[Skip to Content]
[Skip to Content Landing]
October 15, 1932


JAMA. 1932;99(16):1366-1367. doi:10.1001/jama.1932.02740680062023

This article is only available in the PDF format. Download the PDF to view the article, as well as its associated figures and tables.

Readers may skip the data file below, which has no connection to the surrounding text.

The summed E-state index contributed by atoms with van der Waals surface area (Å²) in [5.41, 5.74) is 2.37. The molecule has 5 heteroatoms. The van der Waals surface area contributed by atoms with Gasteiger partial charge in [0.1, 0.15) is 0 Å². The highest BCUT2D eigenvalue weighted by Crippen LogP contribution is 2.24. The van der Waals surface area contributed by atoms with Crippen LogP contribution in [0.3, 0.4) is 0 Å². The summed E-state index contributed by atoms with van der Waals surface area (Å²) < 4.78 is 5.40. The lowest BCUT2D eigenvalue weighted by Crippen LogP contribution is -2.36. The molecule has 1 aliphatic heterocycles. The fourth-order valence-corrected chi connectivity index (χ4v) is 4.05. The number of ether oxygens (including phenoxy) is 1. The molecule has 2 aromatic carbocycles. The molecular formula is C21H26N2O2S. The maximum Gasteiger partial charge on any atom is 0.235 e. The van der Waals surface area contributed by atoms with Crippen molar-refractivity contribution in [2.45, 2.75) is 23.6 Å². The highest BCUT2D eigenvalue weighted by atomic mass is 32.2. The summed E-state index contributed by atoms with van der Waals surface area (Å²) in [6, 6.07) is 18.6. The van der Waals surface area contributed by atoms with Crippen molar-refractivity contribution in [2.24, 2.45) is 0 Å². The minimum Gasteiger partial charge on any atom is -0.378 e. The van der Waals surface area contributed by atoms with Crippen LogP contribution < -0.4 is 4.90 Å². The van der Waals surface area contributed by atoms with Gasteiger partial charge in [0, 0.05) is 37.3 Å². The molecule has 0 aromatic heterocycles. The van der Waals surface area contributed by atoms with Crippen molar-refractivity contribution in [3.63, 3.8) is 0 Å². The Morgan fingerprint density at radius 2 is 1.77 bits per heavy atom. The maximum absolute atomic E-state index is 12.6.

Effects of the Economic Crisis on Nutrition  Prof. Carl von Tyszka, political economist at the University of Hamburg, has collected comprehensive statistics on the influence of the economic crisis on the mode of living and on the nutrition of the German people. It may seem surprising to learn that there has been a greater reduction in expenditures for vegetable foods than for animal food products, which shows the great need felt by families in the city for a generous supply of animal foods. Even with a 30 per cent reduction in income, the consumption of animal products was reduced as little as possible. All those who consider a diet of potatoes and rye bread as better adapted to the industrial population than meat and butter should note this fact. Restriction of the diet should not go beyond certain limits, for definite fat requirements must be satisfied. Tyszka's study shows that